The first, or upstream, oil separator is preferably directly mounted to the engine crankcase or block to allow the shortest paths for blow-by gases to reach the separators. Any oil that gets separated from the blowby flow can drain back to the crankcase through the first drain passage provided in the block/crankcase structure.

The second, or downstream, oil separator is preferably mounted to the first oil separator directly with the second blow-by flow passage between the two to allow the blow-by gases to continue to flow through the system to have the remaining oil contents further removed. Like the first separator, the second separator can have at least one oil filtering element and/or impactor along winding passages. A pressure regulator is incorporated in the second separator to ensure proper crankcase pressures. The end of the flow passage of this separator is connected to a vacuum source which can be the intake manifold of a naturally aspirated engine or both the intake manifold and a pre-compressor location of a turbocharged engine. Additional check valve(s) can be incorporated in the second separator if required.

The blowby gas flow passages in the separators are properly designed so the same passages can be used for oil to drain back to the engine by gravity. For this integrated system, the first oil separator also incorporates an internal drain passage to serve as the third oil drain passage from the second oil separator. This third oil drain passage is isolated from the blowby gases and properly sealed at the interfaces between the two oil separators and between the first oil separator and the engine, due to the pressure differences between the two oil separators. The third oil drain passage communicates with the second oil drain passage into the engine crankcase and needs to be isolated from the crankcase pressures, which can be commonly done by submerging the end of the drain pipe to below the oil level in the crankcase.

In the simplest design of the second oil separator, the oil and blowby gases can share the same passages, provided that the passages are properly designed to allow proper oil flow. Further embodiment includes multiple isolated oil drain passages built in the oil separator to allow oil drain back from multiple locations along the blowby gas passages of the oil separator.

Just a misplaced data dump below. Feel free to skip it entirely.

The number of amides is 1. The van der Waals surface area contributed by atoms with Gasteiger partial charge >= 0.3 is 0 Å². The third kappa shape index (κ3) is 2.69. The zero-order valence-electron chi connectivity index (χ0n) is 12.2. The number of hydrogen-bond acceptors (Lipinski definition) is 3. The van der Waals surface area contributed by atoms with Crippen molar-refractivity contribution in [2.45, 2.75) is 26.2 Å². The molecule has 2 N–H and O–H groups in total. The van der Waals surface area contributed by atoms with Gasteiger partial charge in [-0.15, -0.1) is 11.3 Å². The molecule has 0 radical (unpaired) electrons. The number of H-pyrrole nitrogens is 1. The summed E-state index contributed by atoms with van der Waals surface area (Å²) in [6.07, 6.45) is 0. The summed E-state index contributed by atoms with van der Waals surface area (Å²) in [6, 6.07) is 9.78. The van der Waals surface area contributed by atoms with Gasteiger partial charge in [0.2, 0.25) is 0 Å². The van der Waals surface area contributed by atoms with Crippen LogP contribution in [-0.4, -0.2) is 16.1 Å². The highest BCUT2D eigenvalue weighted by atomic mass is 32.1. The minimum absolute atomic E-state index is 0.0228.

The oil drain passage from the second oil separator can also be routed externally from the separator to the crankcase. For the same reason provided above, the crankcase end of the passage can be attached to the crankcase at a location below the oil level. This arrangement has the risk of losing engine oil if the passage gets damaged during service. To reduce such risks, alternatively the external passage can be attached to the crankcase/block at a location above the oil level and followed by an internal passage to below the oil level.

Further areas of applicability will become apparent from the description provided herein. The description and specific examples in this summary are intended for purposes of illustration only and are not intended to limit the scope of the present disclosure.

DRAWINGS

The drawings described herein are for illustrative purposes only of selected embodiments and not all possible implementations, and are not intended to limit the scope of the present disclosure.

FIG. 1 is a schematic view of an engine according to the principles of the present disclosure;

FIG. 2 is a schematic view of the two oil separators according to the principles of the present disclosure;

FIG. 3 is a perspective view of the oil separator assembly mounted to an engine crankcase according to the principles the present disclosure;

FIG. 4 is a plan view of the interior of the first oil separator according to the principles of the present disclosure;

FIG. 5 is a plan view of the oil separator assembly mounted to the engine crankcase according to the principles of the present disclosure; and

FIG. 6 is a partial cross-sectional view of the oil separator assembly mounted to an engine crankcase according to the principles of the present disclosure.

Corresponding reference numerals indicate corresponding parts throughout the several views of the drawings.

DETAILED DESCRIPTION

Example embodiments will now be described more fully with reference to the accompanying drawings.